Set on an Oxfordshire country estate in the autumn of 1913, The Shooting Party presents a terrific insight into the dying days of the Edwardian era, the beginning of the end of a time-honoured way of life for the English upper classes.
The novel follows the final twenty-four hours of a three-day shoot, a landmark event in the social calendar of the Nettlebys and their immediate set. Our host is Sir Randolph Nettleby, a landowner and member of the old guard, one who values the long-established traditions of rural life and the gentlemanly spirit of the shoot. In this capacity Sir Randolph is ably assisted by his wife, Minnie, a slightly foolish but charming woman with a great appetite for socialising – she is the perfect hostess for the formal dinners and elaborate lunches which accompany the main attraction.
Present at the party are several esteemed guests, the rich and successful, the beautiful and decorative. All of these individuals appear to know one another quite well as they are all part of the same social set. There is Minnie’s bridge partner, Sir Reuben Hergesheimer, a well-travelled and wealthy financier who now views England as his adopted home; the rather pretentious and stuffy Bob Lilburn and his beautiful wife, Olivia, one of the most sensitive and sympathetic characters in the group; and Lionel Stephens, a very successful young barrister who has fallen for the lovely Olivia and all her charms. Also in attendance are the Nettlebys’ rather disapproving but practical daughter-in-law, Ida, and her four children, Cicely, Marcus, Osbert and Violet. (Ida’s husband, John, is abroad on business.) Nineteen-year-old Cicely, a romantic at heart, flirts openly with another of the guests, Tibor Rakassyi, the dashing Hungarian aristocrat who promises to invite her to see his homeland in the forthcoming months. Lastly (at least among the upper classes) we have two of the most interesting characters in the book, the rather conceited and ultra-competitive Lord Gilbert Hartlip, widely known one of the best shots in England, and his highly spirited wife, Aline, a knowing woman who has enjoyed several affairs in recent years. Her latest lover, the vacuous Charles Farquhar, has also been invited to participate in the shoot.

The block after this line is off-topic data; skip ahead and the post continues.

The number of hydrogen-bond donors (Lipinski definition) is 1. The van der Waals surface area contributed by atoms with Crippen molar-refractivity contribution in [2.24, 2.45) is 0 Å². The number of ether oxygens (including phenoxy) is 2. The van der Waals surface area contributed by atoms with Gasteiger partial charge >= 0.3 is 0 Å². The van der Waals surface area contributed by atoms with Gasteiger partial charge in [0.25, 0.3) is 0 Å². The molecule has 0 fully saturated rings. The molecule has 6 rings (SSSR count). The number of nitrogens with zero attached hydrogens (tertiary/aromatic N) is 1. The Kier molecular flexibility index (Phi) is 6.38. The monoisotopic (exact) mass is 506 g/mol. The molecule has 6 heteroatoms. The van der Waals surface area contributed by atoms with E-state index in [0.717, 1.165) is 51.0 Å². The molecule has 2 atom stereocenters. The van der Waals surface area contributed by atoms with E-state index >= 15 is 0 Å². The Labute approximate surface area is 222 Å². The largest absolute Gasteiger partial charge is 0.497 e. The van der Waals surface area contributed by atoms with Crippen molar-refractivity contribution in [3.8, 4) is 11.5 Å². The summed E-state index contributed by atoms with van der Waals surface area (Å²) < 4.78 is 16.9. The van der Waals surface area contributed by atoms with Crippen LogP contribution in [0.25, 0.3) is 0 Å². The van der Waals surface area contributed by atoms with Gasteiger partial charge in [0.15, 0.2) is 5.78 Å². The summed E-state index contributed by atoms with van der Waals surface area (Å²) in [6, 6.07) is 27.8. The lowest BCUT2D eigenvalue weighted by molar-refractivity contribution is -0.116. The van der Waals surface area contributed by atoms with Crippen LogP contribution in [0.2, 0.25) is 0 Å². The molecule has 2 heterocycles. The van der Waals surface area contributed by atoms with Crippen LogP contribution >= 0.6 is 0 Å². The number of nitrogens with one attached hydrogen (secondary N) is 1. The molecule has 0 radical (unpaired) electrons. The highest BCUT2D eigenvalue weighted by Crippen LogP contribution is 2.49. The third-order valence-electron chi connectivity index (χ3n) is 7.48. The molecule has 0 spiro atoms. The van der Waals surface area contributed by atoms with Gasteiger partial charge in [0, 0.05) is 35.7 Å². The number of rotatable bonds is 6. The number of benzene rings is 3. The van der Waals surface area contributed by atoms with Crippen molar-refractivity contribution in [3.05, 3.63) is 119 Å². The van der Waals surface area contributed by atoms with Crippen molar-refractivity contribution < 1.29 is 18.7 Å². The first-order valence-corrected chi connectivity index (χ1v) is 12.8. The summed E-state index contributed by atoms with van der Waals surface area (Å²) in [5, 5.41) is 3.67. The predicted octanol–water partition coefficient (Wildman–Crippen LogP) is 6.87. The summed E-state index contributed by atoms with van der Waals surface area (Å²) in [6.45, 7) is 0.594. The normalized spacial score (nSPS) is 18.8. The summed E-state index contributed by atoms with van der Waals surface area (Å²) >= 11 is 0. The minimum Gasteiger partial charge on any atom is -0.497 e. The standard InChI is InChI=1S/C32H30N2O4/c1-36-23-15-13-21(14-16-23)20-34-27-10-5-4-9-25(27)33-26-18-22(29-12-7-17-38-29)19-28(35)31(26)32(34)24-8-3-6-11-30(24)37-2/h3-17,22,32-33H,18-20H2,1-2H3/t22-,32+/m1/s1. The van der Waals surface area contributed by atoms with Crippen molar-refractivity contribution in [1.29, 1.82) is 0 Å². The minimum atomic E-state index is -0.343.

Aline was a fairly demanding guest and if the presence of the handsome but stupid (in Sir Randolph’s view) Charles Farquhar would keep her quiet so that her husband could concentrate on his shooting, Sir Randolph was perfectly happy to ask him. Gilbert Hartlip was one of the best shots in England, if not the best of all, and it was a pleasure to see him in action – sometimes a bit of an anxiety as well, for he had some of the star performer’s temperament and could be very difficult if he thought he was not being given his dues share of the best places. (p. 13)